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I need to pull from Github all the time and I have a passphrase, but it's a pain, so I typically run...

ssh-agent bash
ssh-add ~/.ssh/id_rsa
<prompt and give passphrase>

And that works for the session, but even after I logout, I would like it to save the passphrase next time I PuTTY in. So I installed keychain, but I'm too dumb to operate it. I tried this...

/usr/bin/keychain ~/.ssh/id_dsa

And it said it added my passphrase, but it didn't work :(

How would I call keychain so it saves my passphrase for Git?

Edit: Apologies for posting this on stackoverflow, it technically does have some relevance to programming as it has to do with Git, but my apologies for not posting it on SuperUser.

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closed as off topic by shellter, Robert Harvey May 18 '12 at 17:16

Questions on Stack Overflow are expected to relate to programming within the scope defined by the community. Consider editing the question or leaving comments for improvement if you believe the question can be reworded to fit within the scope. Read more about reopening questions here.If this question can be reworded to fit the rules in the help center, please edit the question.

    
Sorry, not a programming question, voting to move to superuser.com OR you can 'flag' it and ask for a moderator to move i. (I didn't downvote your question). Good luck. – shellter May 16 '12 at 17:06
    
@shellter, I accidentally flagged your comment as off-topic. I'd actually meant to flag the OPs question for migration to SuperUser. There doesn't seem to be a way to unflag a mistaken comment flag--sorry. – CodeGnome May 16 '12 at 19:38
    
It will work if I type in "ssh-agent bash" after login, then it loads keychain with the proper key. How do I make it so I need to type nothing? – PolishHurricane May 16 '12 at 19:55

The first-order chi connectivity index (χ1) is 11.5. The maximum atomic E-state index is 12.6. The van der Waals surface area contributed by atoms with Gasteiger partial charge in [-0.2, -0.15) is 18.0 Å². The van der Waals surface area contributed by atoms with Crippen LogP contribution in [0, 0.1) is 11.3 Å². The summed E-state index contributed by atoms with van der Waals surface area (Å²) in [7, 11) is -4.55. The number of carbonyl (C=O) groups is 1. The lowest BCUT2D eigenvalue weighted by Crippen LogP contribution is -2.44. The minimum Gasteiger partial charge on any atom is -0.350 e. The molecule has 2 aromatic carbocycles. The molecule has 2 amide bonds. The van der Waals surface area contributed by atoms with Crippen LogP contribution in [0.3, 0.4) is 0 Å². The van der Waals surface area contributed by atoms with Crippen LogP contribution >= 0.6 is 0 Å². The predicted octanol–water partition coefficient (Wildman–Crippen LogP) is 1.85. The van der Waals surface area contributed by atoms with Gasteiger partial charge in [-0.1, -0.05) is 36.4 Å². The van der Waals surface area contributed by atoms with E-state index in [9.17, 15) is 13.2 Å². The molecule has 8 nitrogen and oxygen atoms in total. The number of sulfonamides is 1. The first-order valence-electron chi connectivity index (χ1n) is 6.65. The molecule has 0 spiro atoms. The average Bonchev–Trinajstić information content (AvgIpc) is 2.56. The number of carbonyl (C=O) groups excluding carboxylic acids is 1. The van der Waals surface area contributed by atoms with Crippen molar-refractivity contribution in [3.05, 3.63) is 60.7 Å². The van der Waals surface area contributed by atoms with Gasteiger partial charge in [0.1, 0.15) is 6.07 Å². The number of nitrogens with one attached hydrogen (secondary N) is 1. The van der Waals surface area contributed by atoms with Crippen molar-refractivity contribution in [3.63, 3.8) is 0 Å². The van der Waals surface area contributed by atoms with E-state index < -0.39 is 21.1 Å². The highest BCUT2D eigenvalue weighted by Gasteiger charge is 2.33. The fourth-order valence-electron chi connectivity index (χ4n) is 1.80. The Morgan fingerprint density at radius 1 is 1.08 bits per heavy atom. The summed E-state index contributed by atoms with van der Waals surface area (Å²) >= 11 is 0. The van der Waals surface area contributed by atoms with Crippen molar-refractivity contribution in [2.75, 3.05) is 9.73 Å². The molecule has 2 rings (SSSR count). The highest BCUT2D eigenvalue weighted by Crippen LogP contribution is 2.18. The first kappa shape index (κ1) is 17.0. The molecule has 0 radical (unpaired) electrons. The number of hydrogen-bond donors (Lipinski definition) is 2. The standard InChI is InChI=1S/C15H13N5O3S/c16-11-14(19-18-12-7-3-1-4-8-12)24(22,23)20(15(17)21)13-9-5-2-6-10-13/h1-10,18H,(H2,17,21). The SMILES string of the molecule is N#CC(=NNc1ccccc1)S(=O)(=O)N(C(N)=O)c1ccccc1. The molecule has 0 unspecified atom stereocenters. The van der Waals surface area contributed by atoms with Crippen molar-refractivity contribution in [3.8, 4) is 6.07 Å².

You actually need to invoke keychain differently. Add the following to your ~/.bashrc file:

eval `keychain --eval id_rsa`

See the keychain documentation for more information about how to set it up properly for your specific shell or system, or if you have more complex requirements.

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up vote 4 down vote accepted

Okay this is the best I could come up with...

Install keychain...

Then add the following to ~/.bashrc file:

eval `keychain --eval id_rsa`

THEN add the following to ~/.bash_profile:

ssh-agent bash

That will start keychain. It isn't as simple as just putting both in the bash profile or bashrc file.

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You have to keep the keys in a "persistent" state so to say. This can be done by having an agent open one on the local side, combined with — in case of openssh — ssh -A. Then, ssh-add on the remote server will cause the keys to be opened and retained on the local desktop, such that, when logging in again on the remote side, the keys are already available.

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